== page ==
Ask someone to name the greatest designer to come out of Japan, Rei Kawakubo would probably be recalled as often as Yohji Yamamoto. But twenty years ago, someone else’s name would have been brought up equally often. That man is none other than Issey Miyake.
Miyake-san, a Hiroshima survivor, did not have any formal training in fashion design. Like Rei Kawakubo in Comme des Garcons, his works took the Parisian runway by storm because they were vastly different from the Western aesthetics. Back in the 80s, while Alaia and Mugler set the trends with their clingy bodycons and power dressings (big shoulders, tiny waist), Issey Miyake’s direction played with the idea of space, much like the Japanese kimono but not necessarily its silhouette per se. Words that are best used to describe his works are billowy and gravity-defying. Even though they are as structured as Cristobal Balenciaga’s bubble coats, Issey Miyake’s creations appear so much lighter next to Balenciaga’s.
Issey miyake was an expert manipulator of exaggerated shapes. While the West was obsessed with the rise of hypersexuality brought about by feminism, Miyake-san focused on creating works of wearable art. He saw clothes as more than a form of coverage that accentuates the female body championed by the Western standard of beauty (aka tits and ass), they were art pieces that changed according to the shapes and sizes of individual wearers. In many ways they were more of a liberation – that the feminist hypersexual norm of beauty the Western fashion advocated – than the typical Parisian designers, as can be seen by comparing Miyake-san’s coat next to Alaia’s figure-hugging romper. This happens to be a common theme among the other Japanese designers. Their garments mould their shapes according to the wearers, whereas the Western designs require the wearer to mould their bodies according to the garments. How many of us strive to lose pounds on the treadmill just to fit into a skin tight dress?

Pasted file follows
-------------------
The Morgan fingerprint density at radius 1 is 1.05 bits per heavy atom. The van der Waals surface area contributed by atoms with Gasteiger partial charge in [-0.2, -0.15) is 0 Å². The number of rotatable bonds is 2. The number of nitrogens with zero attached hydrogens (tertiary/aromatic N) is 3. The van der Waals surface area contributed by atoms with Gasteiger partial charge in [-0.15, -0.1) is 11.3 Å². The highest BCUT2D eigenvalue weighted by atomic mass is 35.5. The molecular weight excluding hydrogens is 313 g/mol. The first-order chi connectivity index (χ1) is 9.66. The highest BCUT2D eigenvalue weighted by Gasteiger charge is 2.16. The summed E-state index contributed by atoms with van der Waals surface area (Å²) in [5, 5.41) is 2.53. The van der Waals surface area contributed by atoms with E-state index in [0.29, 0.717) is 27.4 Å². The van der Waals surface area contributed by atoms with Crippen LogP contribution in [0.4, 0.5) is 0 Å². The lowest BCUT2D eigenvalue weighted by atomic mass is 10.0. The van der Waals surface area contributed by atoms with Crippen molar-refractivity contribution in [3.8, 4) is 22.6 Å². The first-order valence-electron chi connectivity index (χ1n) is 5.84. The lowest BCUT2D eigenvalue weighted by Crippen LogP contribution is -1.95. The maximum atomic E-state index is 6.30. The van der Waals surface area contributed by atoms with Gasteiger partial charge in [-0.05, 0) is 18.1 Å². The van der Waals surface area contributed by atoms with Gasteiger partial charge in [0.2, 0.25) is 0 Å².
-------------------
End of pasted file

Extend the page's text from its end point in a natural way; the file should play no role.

Issey Miyake had always chosen the legendary Irving Penn to capture his works. The relationship began in 1983 when the photographer first shot Miyake-san’s clothes in 1983 for American Vogue. Since then Miyake-san had always trusted the photographer to document and interpret his works according to his whim, never once being in the same room with Irving Penn himself. “I did not want to interfere with his freedom,” Miyake explained when asked why. “I wanted to see what he would do!”
Throughout the 80s and 90s, Issey Miyake continued to produce works of wearable art that never failed to outshine the one before. In 1993, the sub-division Pleats Please was born, whose pleats has become the parent brand’s signature look. Just in case you’d like to know how they were made, it involves heat-treating polyester jersey to permanently retain washboard rows of horizontal, vertical or diagonal knife-edge pleats. The fabrics are cut and sewn first, then sandwiched between layers of paper and fed into a heat press, where they are pleated. The fabric’s ‘memory’ holds the pleats after the garments are liberated from their paper cocoons.
Miyake-san retired in 1999, but continued to work on research in fabric technology and other design projects. There are now different subsidiaries under Issey Miyake aside from the Pleats Please line, such as A-POC and Issey Miyake Fête. Sadly his signature three-dimensional, sculptural designs have been toned down dramatically, perhaps for the sake of commercialism. While his peers Rei Kawakubo and Yohji Yamamoto maintained their venerability in the world of fashion, Issey Miyake seems to have gone off the radar somewhat, so much so that Vogue.com doesn’t even feature the brand. One can argue that his old works no longer have any relevance to the modern women who are constantly on the move and have no time for romanticised clothes, but as his fellow Japanese peers have shown, it is possible to maintain relevance in the 21st century while retaining one’s obscure vision. I can only hope that Miyake-san decides to get involved on the runways again before his works are reduced to simply pleats and perfumes in our memories.